Each entrant must include at least one U.S. citizen or permanent resident. Official Government entities are not eligible (that makes two reasons preventing foreign space agencies to participate to this U.S. challenge).

I like the disqualification rules :

– Utilizing or engaging in Denial of service against other competitors is strictly forbidden
– All patches to open-source software must be made available according to open source license guidelines
– Any vulnerabilities discovered in open-source software must be made available to the public via a public disclosure process
– No physical coercion or intimidation is allowed
– Any acts of sabotage, tampering, misuse, attacks, or use without consent of the contest organizers property, contest infrastructure, equipment, software, or items that pertain to the contest that are outside of the contest environment are expressly forbidden

Of course, the usual disclaimer alerting participants of monitoring and interception are in the document. Publicity (disclosure) will also be part of the deal.





Content from HackASat published with permission.

Space Bits

Air Force’s orbiting satellite at DEFCON 2020

This Wired story from 2019, September describes the road taken by Air Force to decide to offer an orbiting satellite for “testing” by hackers at DEFCON 28.

After a F-15 fighter last year, Air Force will enable a select number of researchers to evaluate the security of an orbiting satellite from an attacker perspective. At the time of writing of the article the satellite targeted was unknown.

On December the 12th, released an update but the satellite was yet to be chosen, according to Will Roper, assistant secretary of the Air Force for acquisition, technology, and logistics. Internal Air Force project name is “Hack-A-Sat”, public one will presumably be “Space Security Challenge”.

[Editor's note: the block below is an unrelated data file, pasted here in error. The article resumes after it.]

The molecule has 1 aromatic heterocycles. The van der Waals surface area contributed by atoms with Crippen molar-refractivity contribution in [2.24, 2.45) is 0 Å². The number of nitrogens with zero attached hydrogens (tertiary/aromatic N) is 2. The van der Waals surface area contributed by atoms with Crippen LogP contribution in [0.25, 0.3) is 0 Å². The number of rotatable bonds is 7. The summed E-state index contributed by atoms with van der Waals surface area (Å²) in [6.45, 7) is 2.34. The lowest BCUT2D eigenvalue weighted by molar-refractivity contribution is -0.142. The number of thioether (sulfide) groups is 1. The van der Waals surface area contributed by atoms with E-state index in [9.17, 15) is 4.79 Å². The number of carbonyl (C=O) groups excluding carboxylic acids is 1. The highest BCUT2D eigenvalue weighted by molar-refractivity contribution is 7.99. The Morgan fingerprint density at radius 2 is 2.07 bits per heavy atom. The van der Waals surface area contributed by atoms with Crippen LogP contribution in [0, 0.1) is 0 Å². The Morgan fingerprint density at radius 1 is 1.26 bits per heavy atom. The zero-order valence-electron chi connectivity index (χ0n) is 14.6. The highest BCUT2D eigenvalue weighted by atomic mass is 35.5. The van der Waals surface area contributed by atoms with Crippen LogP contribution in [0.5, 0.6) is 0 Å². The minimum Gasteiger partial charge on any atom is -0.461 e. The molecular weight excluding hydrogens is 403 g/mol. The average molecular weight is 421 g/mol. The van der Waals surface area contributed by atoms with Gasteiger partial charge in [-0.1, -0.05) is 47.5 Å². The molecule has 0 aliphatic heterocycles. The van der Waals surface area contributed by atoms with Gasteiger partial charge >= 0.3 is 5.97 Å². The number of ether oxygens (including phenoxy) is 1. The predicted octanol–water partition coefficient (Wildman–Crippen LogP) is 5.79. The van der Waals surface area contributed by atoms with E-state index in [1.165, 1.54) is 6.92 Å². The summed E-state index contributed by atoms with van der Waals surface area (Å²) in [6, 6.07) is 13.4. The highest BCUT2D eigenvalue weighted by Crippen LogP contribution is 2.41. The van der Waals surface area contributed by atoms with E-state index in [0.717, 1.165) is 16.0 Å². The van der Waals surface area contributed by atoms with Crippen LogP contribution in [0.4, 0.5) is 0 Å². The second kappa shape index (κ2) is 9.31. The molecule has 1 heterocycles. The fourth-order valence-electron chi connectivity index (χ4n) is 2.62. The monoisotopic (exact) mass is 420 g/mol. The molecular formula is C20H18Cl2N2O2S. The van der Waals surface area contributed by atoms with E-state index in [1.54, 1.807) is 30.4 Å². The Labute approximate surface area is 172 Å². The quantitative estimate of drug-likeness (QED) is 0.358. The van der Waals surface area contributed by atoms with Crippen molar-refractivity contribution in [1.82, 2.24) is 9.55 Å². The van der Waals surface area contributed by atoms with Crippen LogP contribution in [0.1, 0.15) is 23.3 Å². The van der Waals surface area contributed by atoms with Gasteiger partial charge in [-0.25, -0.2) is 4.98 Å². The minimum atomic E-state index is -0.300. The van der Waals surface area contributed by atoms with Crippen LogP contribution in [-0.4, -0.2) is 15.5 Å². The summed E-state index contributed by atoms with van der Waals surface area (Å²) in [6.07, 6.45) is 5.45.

Space Bits

Cosmos 2542 meeting USA 245

Interesting thread where some ESA‘s 2012 slides containing threats models are commented while “Cosmos 2542, a Russian satellite, has recently synchronized its orbit with USA 245, a NRO KH11” sat”.

By the way, CCSDS’ SEA-SEC Working group is in the process of updating its 2015 Security Threats against Space Missions Green Book. Issue 2. December 2015 – (CCSDS 350.1-g-2 PDF file).

Space Bits

CubeSat Postmortem

HackADay has a “Lessons Learned from a CubeSat Postmortem” article on “KRAKsat Sattellite Mission – Lessons Learned” paper published by the mission team from AGH University of Science and Technology in Cracow, Poland. No crucial error described in the paper is directly linked to cyber, however some are interesting:

  • Problems with clearing the flash memory (testing and implementation issues),
  • Impossibility to download data from the flash memory by radio UHF2 (different implementations and behaviour of two redundant components). This one particularly highlight the issue we may face with safety measures that requires different implementations but are not done properly. I remember datacenters provider implementing different controllers and software for HVAC and power. I wonder if this is still the case.
  • No emergency option to shutdown satellite subsystems permanently. Kind of reverse kill-switch.
  • The lack of an own ground station. Ground stations are costly. I wonder what would be the price comparing to the overall cost of a Cubesat mission. Maybe the solution would be to plan for emergency services.
  • Inaccurate analysis of the missions requirements. No comment, space is hard.

Others errors are listed as well and interesting : file systems issues (or lack-of fs in this case), data encoding, hard coded parameters, etc.